This year, the folks whose fundraising is in the same ballpark as prior winners are Hans Riemer (the race’s sole incumbent), Evan Glass, Bill Conway and Will Jawando.  Gabe Albornoz and Hoan Dang are close.  The others on this chart are below Daly and Wagner.  All of this year’s candidates will raise a bit more money because these figures only go through a month before the primary.  But those in public financing – everyone except Delegate Charles Barkley and Ashwani Jain – have already raised most of their funds for this cycle.  Public financing does not allow for last-second $50,000 loans or bundled corporate checks to pay for a final mailer or two.

Money isn’t everything – just ask David Trone.  But it has a role and public financing has not changed that.  As we go down to the wire in the at-large race, money matters as much as ever.

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Campaign Finance Reports: Council At-Large, May 2018

By Adam Pagnucco.

Today, we look at the Council At-Large candidates.  As with yesterday, we start with a note on methodology.  First, we calculate total raised and total spent across the entire cycle and not just over the course of one report period.  Second, we separate self-funding from funds raised from others.  Self-funding includes money from spouses.  Third, for publicly financed candidates, we include public matching fund distributions that have been requested but not deposited in raised money and in the column entitled “Cash Balance With Requested Public Contributions.”  That gives you a better idea of the true financial position of publicly financed campaigns.

Below is our fundraising summary for the Council At-Large candidates.

First, a few random notes.  As of this writing, five at-large candidates – Craig Carozza-Caviness, Ron Colbert, Paul Geller, Richard Gottfried and Darwin Romero – have not filed May reports.  Lorna Phillips Forde did file a May report and requested matching funds, but her report contains many duplicated entries and is a big mess.  We are not printing her numbers until they get straightened out.  Michele Riley has given herself a combined $21,000 in two loans and one contribution, which exceeds the $12,000 self-funding maximum allowed in public financing.  That needs to be corrected or otherwise remedied.

Now to the numbers.  In the pre-public financing days, winning at-large candidates generally raised $250,000 or more with the notable exception of Marc Elrich.  Four candidates are in that territory: Hans Riemer (the only incumbent), Evan Glass, Bill Conway and Will Jawando.  Gabe Albornoz and Hoan Dang are not far off.  Delegate Charles Barkley (D-39) has not raised quite that much, but he started with a big war chest built over years of little competition in his district.  The cash on hand leaders are Glass, Riemer and Barkley, who are virtually tied, followed by Conway and then Jawando.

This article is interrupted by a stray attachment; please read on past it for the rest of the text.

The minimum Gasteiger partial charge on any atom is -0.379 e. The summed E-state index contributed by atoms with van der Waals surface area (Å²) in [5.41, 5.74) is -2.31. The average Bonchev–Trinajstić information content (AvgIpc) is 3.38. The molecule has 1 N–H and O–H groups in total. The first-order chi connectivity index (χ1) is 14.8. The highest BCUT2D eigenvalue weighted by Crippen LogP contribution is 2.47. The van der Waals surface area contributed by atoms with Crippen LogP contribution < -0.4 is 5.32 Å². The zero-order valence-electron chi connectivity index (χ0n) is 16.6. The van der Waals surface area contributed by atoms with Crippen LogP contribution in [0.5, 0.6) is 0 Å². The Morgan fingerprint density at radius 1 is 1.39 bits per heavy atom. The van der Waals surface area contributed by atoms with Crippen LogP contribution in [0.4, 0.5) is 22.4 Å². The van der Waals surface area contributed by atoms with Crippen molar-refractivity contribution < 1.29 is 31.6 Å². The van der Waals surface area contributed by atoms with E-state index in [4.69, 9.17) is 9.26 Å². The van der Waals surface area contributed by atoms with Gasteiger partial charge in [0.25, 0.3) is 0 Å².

In evaluating differences in cash position, we don’t find variances of $20,000-30,000 very significant.  That’s because candidates schedule their expenditures differently.  Some have spent a bit more before the deadline and some held back to show a bigger balance.  What we do find significant is the difference between candidates who have close to $200,000 available for the final push – Riemer, Glass, Barkley and Conway – and those who have half that amount or less, such as Albornoz, Dang, Marilyn Balcombe, Jill Ortman-Fouse, Mohammad Siddique, Ashwani Jain, Danielle Meitiv, Seth Grimes and Brandy Brooks.  (Forget about those who have $25,000 or less.)  The latter group of candidates now faces very tough decisions on resource usage.  A mailer to super-Dems can cost $35,000-$45,000 depending on how the universe is defined.  So a candidate with $100,000 on hand might be able to squeeze out two or three mailers and that’s about it.  Is that enough to stand out given all the other races going on?